- Renowned professor of constitutional law Laurence H. Tribe will return to the faculty at Harvard Law School in January and recommence teaching in the 2011-2012 academic year. Due to a benign brain tumor, Tribe has cut short the two-year leave he had taken from HLS to serve as the first Senior Counselor for Access to Justice in the Justice Department. Tribe was appointed University Professor in 2004, which is the highest academic honor a faculty member can receive at Harvard, “reserved for just a handful of professors throughout the university,” according to the HLS web site.
- The American Bar Association has delayed its decision about accrediting foreign law schools. The council decided it needs more time to complete the study. Meanwhile, this issue has sparked much controversy, with many opposing the concept. While the ABA did note that foreign law students should be spending actual time in the U.S. to “learn U.S. values and ethics,” another determining factor is the “potential negative effect on U.S. lawyers.” We do not need more lawyers flooding the legal job market at the moment, and allowing foreign attorneys to sit for and pass the bar would just create more competition for a dearth of jobs.
- Interested in law school and choosing a major? A recent study examined which majors tend to yield higher LSAT scores, and the results are somewhat surprising. Of the 29 majors listed, Pre-law and Criminal Justice ranked lowest, with LSAT scores of 148 and 146, respectively. The highest-scoring major was Physics/Math, with an average score of 160, followed by Economics and Philosophy/Theology, which tied with 157. For the complete results, check out Most Strongly Supported.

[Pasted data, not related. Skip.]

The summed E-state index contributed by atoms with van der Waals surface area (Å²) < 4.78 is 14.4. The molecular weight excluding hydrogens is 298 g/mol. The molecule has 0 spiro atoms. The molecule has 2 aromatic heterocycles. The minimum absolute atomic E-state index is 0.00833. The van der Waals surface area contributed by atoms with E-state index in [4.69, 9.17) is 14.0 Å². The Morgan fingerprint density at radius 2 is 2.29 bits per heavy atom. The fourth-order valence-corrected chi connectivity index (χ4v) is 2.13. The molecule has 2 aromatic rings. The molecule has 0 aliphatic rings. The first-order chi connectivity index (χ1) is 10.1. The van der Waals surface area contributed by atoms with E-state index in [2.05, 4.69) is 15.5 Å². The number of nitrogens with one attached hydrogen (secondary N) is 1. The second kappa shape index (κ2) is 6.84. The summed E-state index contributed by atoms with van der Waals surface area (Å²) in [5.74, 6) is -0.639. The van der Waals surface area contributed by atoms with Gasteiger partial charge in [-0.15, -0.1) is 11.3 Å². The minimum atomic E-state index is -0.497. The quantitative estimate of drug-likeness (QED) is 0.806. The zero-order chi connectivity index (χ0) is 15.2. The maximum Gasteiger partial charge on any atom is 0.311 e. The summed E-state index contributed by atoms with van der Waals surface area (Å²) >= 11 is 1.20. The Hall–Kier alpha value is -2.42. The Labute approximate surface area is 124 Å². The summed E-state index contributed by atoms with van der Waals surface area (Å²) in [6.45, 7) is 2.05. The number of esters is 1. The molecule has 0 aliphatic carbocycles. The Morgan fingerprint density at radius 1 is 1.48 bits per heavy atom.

- New Hampshire’s chief justice John Broderick Jr. will be the new dean of the University of New Hampshire School of Law, formerly Franklin Pierce Law Center, New York Lawyer reports. Broderick aims to produce more “practice-ready graduates” by “ensuring that students have a basic grasp on business principles and a general understanding of how to run a law practice.” He also hopes to enhance the school’s excellent reputation in intellectual property, and to look into adding more joint-degree programs, due to the school’s recent affiliation with the University of New Hampshire.
- For those of you aspiring for a Supreme Court clerkship who don’t know how realistic it is, check out Brian Leiter’s Law School Rankings, which has recently ranked schools according to Supreme Court clerkship placement in the last decade. The schools are ranked by total number of clerks, although the total number of clerks divided by recent class size is listed as well. Harvard takes the top spot, followed by Yale, University of Chicago, Stanford, and Columbia and University of Virginia tied for fifth.
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